Considering a trip overseas? Traveling with your little one may seem daunting especially when crossing time zones, but in our experience, babies and toddlers who sleep well at home can be great sleepers on holidays as well!
What is jet lag?
Jet lag describes the feelings we experience when we cross time zones and our circadian rhythm is thrown out of whack. Our circadian rhythm is our internal body clock which is set by external cues–such as light, food, and social interaction.
When we follow predictable routines and our internal clock is functioning well, it aids us in our daily activities by producing the right types of hormones at that right times. Producing alert hormones in the morning to help us wake up, digestive hormones when we typically eat meals, and sleep hormones at our typical bedtime.
This is why you experience hunger pangs around the same time each day, grow tired at the same time each day, and if you regularly set an alarm to wake you'll often find yourself waking minutes before it's set to go off. This is our circadian rhythm at work.
Now, suppose you travel to the other side of the world, and arrive in a completely new timezone. Your internal body clock will be totally confused! It's suddenly light when it's supposed to be dark, there's social activity or food when you're supposed to be asleep. So you experience jet lag: your body is producing sleep hormones in the middle of the day while you're trying to stay awake and alert hormones in the middle of the night. Your internal clock needs time to adjust to the new external cues.
Can babies get jet lagged?
Yes, but it's nothing you can't handle. They will just need a little help to adjust to the new time zone (just like you will).
So don't let baby sleep worries stop you from booking your trip.
How to manage your baby's jet lag
To get rid of your baby's jet lag quickly, you'll want to adapt to the new time zone as soon as you arrive.
If you arrive in the morning, encourage maximum light, regular feedings, and social activity: venture out of your hotel! Consider any baby sleep between 7 am and 7 pm a nap, and try not to let them sleep much more than they would normally during the day. Those rest periods are just opportunities to relieve a little sleep pressure and help your baby push through until bedtime. You don't want to completely reset that sleep pressure to zero-or night sleep will be a mess.
Also, sleep when your baby sleeps! You're on vacation and are jet lagged too. Your baby may intend to party all night, so rest when you have the chance.
If you arrive in the evening, try to get your baby down at their usual bedtime in the new time zone. If they're down to just one or two naps, keeping them awake for the last few hours of your travel time may make this easier. Also, maintain your regular bedtime routine as best you can so they're more likely to settle well (bath/shower, pyjamas, a bedtime story, cuddles, a lullaby, etc.). Use all the sleep associations you use at home to make them feel comfortable in their new environment (read more about managing sleep while on holiday here).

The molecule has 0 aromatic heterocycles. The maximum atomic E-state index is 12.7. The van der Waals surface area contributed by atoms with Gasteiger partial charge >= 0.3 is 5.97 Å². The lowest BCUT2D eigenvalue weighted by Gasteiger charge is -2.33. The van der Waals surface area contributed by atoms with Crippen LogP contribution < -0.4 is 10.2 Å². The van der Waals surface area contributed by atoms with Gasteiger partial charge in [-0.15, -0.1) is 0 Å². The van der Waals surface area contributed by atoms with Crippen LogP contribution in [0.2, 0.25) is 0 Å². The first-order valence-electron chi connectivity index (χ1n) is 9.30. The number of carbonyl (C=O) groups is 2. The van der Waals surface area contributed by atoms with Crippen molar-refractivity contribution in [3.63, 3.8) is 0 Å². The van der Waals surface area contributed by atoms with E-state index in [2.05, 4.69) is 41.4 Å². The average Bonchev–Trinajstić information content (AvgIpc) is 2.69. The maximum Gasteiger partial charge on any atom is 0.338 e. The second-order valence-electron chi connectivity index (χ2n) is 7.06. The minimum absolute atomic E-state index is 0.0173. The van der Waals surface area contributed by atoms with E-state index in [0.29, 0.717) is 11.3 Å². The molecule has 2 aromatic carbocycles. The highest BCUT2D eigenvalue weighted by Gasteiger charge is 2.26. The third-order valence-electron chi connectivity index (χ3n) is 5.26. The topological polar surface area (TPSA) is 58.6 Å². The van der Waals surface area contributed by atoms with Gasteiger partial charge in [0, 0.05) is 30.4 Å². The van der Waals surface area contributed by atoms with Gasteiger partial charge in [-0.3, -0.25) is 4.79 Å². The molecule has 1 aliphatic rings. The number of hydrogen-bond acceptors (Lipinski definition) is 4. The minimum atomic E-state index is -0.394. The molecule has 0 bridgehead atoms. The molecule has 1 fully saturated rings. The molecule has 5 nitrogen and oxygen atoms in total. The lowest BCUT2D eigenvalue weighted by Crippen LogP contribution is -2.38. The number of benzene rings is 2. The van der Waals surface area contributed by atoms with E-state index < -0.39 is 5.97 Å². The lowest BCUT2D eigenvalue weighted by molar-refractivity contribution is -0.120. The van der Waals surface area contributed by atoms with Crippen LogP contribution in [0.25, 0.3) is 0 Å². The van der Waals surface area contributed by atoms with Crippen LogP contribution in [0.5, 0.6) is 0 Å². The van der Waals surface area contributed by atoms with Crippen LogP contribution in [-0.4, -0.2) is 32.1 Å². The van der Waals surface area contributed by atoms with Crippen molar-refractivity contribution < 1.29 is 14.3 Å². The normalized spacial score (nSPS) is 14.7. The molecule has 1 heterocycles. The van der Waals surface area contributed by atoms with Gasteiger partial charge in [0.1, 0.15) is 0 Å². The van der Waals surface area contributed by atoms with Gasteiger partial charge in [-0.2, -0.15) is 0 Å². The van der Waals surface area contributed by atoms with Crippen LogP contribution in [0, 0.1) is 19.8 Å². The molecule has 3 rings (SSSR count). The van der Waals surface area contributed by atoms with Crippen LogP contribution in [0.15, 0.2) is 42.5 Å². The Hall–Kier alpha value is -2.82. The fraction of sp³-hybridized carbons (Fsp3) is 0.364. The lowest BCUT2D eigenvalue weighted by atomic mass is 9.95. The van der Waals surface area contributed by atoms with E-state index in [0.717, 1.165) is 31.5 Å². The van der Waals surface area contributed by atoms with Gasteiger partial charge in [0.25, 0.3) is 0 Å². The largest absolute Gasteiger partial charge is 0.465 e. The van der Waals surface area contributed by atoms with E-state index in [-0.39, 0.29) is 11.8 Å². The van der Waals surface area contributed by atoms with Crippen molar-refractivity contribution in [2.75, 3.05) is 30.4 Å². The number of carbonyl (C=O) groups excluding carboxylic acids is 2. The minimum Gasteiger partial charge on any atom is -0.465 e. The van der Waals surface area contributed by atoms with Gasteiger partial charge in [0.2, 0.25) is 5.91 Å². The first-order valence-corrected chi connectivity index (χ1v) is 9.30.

It's okay if your baby goes down for the night earlier than usual. Just do your best to get to a semi-reasonable bedtime without overtiring them. Keep in mind that if they crash at 5 pm, they'll probably be awake by 5 am the following day. So be ready!
Your baby will likely wake up overnight at first. Keep these wakes as low-key as possible: maintain dim lights, speak softly, and avoid play. If your baby doesn't usually feed overnight, try to keep night feeds to a minimum.
If your baby wakes in the middle of the night and is happy in the cot, leave them to it! On the other hand, if they are wide awake and want out, don't drive yourself crazy trying to resettle them. Getting them up briefly will allow sleep pressure to rebuild. Then, watch for tired signs and pop them back into their cot to fall asleep.
During the day
Remember, our circadian rhythm is set by light, food and social interaction. So to help your baby adjust as quickly as possible-get outside often or keep the curtains wide open; offer regular feedings and meals (they won't be as hungry as usual so don't be alarmed if their appetite seems low at first); and keep your days socially active.
How long will my baby's jet lag last?
In general, for every hour of a time change it may take the same number of days for the body to adapt. So, if you're traveling with a 10-hour time difference, your internal body clock can take 10 days to fully adjust.
In our experience though, babies who are still napping can adjust much faster than this, especially if you follow the tips outlined above. Within a few days, your baby's schedule should return to normal, with naps and bedtime becoming more predictable.
Be confident. Grab our international travel guide!
Our downloadable Baby & Toddler Travel Guide is the ultimate resource to ensure your little one gets the rest they need while you create amazing memories together.
Read on your phone or print out. This comprehensive guide includes baby & toddler packing lists, tips on flying & driving with a baby, managing sleep in unfamiliar places, handling time zone changes and travel days, avoiding major regressions and so much more.
Grab the Baby & Toddler Travel Guide.